Find us 2nd on their list (Scroll to the bottom of the page).
And obviously, the article is full of good suggestions of apps you can use, and websites you can engage with to further your Italian study. When you are in Italy - practise, practise, practise is the way to go! That is what we focus on. Do take a look and leave a comment.
Our good friends at the Abruzzo and Molise Heritage Society in Washington DC kindly asked me to do an interview about our programme for their readers, which was published on their website, where I contribute as a guest blogger. They started with a tough question; ‘What makes Live & Learn Italian different from a typical language school?’ Where do I start!…
I keep promising myself that I will hunker down in a quiet (not too quiet) village to improve my Italian. Taking one or two weeks to brush up or even get started on speaking Italian makes perfect sense, doesn’t it? A program in charming Agnone in Molise allows you to study hard and take a holiday at the same time. The name says it all – Live and Learn Italian. A local, independent business whose aim is for a small number of students to integrate themselves into the fabric of the town, to experience the local customs, and engage in the crafts - as a welcomed friend! Sounds like paradise to me.
1. What makes Live & Learn Italian different from a typical language school?
We are so different from a standard language school - with never more than 12 guests at a time, the emphasis is on integrating everyone into the community during their stay. We do offer classes (3 hours daily + homework!), yes - but the focus is on practising the language, and the rest of the time we join in community events, visit the local artisans and their workshops, or cook and share meals with local families. These activities and so many others are all in Italian because the community is not English speaking at all - and our guests really do get to feel part of it, and that they are living in an authentic town - come and discover your inner Italian!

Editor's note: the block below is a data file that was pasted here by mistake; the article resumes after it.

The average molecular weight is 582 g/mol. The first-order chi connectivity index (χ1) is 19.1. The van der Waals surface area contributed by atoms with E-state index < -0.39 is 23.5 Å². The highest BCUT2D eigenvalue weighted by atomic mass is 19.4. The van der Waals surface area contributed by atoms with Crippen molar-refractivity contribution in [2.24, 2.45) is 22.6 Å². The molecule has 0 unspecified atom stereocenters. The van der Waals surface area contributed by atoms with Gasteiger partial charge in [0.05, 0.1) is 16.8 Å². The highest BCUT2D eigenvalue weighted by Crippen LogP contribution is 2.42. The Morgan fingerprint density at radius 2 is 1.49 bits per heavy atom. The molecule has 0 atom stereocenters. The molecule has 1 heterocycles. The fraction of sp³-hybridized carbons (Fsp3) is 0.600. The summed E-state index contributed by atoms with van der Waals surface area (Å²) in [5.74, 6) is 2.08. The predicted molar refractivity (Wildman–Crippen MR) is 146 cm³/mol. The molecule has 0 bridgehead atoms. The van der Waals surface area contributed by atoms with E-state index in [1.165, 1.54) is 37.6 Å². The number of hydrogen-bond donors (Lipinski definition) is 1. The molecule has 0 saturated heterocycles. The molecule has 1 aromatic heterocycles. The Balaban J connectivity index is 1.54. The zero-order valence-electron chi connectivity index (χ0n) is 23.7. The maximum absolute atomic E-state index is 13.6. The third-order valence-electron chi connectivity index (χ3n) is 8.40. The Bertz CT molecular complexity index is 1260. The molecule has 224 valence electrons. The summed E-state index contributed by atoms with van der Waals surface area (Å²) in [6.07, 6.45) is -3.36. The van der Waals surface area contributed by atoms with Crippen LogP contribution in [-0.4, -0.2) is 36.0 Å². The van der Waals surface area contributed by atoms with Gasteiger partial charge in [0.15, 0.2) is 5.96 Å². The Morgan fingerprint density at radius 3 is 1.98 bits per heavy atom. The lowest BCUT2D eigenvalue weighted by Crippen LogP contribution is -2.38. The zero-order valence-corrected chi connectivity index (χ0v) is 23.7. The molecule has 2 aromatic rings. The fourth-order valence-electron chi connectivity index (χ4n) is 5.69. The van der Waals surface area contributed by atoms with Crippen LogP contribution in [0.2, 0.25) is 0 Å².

2. How can a week or two of study also be a holiday?
Well, it’s a learning holiday - no doubt about that. Talks and visits include hearing about the cultural history of the region, and learning a language does take some effort. But combine that with enjoying exceptional produce, visiting family restaurants, local festivals and events, getting out into the incredible nature of the region and relaxing over meals and drinks with a small group of like-minded individuals - and everyone, without exception, has a very fulfilling holiday.
3. How many years has L&LI been in business and what are its origins?
2017 will be our 5th season. I came here to stay with cousins and learn Italian myself and discovered a unique opportunity - a community that does not speak English and is a protector of ancient traditions and world-class artisans. The idea came to me to share this with a few others - to give learners of the language an environment in which they can engage with anyone and everyone! We are mindful of the great gift we have in working with an authentic community, off the beaten track, and we play a small part in keeping aspects of this ancient culture and its traditions alive, without in any way compromising the authenticity. We encourage our guests to explore, learn, and discover, while respecting, protecting and valuing the modest way of life of the region. Working directly with many local families, individuals, and businesses, we are not only providing valued income, but an opportunity to tell their stories, and share their crafts and produce.
4. Typically, who comes to Molise to study with L&L?
Most of our guests are 50+, professionals who have been learning Italian for some time or who have started later in life. Some are recently retired - active people, learning for family reasons, or because they love Italy and the culture and language, and want to be able to converse when they travel. Many are lovers of music, art and architecture, and occasionally we get literature lovers keen to read Dante in the original! We also get second and third generation Italians who are discovering the language of their ancestors.